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© 2014 Zuckerman Spaeder LLP

Executives: Beware of Dodd-Frank Compensation Clawbacks

ClawbackThe Dodd-Frank Wall Street Reform and Consumer Protection Act (the “Act”) required every public company to disclose its incentive-based compensation and to adopt a policy to recover from current and former executives, in the event of a restatement, any such compensation that would not have been awarded under the restated financial statements.  As a result of the Act, many public companies in America have adopted new compensation “clawback” policies, even though the SEC has yet to promulgate regulations as required by the statute and there is no effective date for implementing these requirements.

Although the concept of compensation “clawbacks” are not new, the Act requires more expansive clawbacks than most companies had previously adopted.  The Act requires that if a company restates its financials for any reason, then it must recover from former and current executives any excess incentive-based compensation awarded in the previous three years.  And, unlike the prior policies in place at many companies, the Act requires companies to clawback incentive-based compensation regardless of whether the executive engaged in any wrongful conduct, imposing, in effect, a strict liability standard.

The Act raises many questions, some of which will presumably be answered by the regulatory guidance still to be issued by the SEC.  These questions include the definitions of “executive officer,” covered by the Act, the definition of “incentive based compensation” required to be “clawed back,” or the meaning of a “required” restatement under the Act.  But several significant questions for potentially affected executives will remain.

First, what “due process” rights will a company executive have to contest a required “clawback?  Although a company is typically not a “state actor,” if the “clawback” of incentive-based compensation from a non-culpable executive is required by the Act, perhaps constitutional rights apply.  Second, can the executive demand that the corporation seeking to clawback compensation advance his/her legal fees to contest the recovery?  Public companies typically have indemnification and advancement provisions consistent with Delaware law, which - as we've described here before - allows advancement of legal fees and expenses incurred in defending a claim brought by the corporation, if the executive acted “in good faith” and in a manner reasonably believed to be, or not opposed to, the best interests of the corporation.  See 8 D.G.C.L. § 145(b).  A “clawback” claim required by the Act would seem to fit within Delaware law on advancement.  Third, and related, is the issue of whether a company’s Director and Officer insurance policy - which we have explored before - provides any coverage for the executive for the “clawback” claim.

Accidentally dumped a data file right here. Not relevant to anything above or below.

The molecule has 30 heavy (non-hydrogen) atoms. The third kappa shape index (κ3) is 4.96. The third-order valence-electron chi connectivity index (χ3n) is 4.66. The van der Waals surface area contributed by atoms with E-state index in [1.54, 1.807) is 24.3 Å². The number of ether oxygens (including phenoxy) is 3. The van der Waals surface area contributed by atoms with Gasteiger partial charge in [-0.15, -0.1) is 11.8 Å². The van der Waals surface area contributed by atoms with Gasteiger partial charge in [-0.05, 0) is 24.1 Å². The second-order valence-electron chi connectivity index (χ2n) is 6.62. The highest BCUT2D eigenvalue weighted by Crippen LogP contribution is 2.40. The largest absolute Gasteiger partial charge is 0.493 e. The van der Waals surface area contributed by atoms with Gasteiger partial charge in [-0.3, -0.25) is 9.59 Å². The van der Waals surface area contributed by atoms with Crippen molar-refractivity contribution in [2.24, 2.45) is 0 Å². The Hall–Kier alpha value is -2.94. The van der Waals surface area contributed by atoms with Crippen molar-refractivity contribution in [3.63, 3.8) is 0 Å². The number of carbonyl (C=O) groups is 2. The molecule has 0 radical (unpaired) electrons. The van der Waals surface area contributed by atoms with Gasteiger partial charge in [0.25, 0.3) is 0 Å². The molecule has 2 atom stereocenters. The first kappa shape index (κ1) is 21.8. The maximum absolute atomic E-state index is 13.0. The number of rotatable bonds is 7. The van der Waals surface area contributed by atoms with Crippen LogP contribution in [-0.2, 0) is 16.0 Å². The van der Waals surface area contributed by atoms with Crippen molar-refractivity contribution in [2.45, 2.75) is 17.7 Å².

The compensation “clawback” landscape will change, presumably this year, when the SEC issues its regulatory guidance.  Companies will then revise their policies, many of which will adhere strictly to the guidance and some of which may exceed the guidance.  Although most executives understandably do not want to be unjustly enriched by incentive-based compensation not fairly earned, an executive who has not contributed to the financial restatement has a reasonable expectation that, at some point, his or her incentive-based compensation has been earned and cannot be taken away.  Executives across America (and outside the US working for companies listed on our exchanges) should be paying close attention as their company struggles to balance these interests in their” clawback” policies.  

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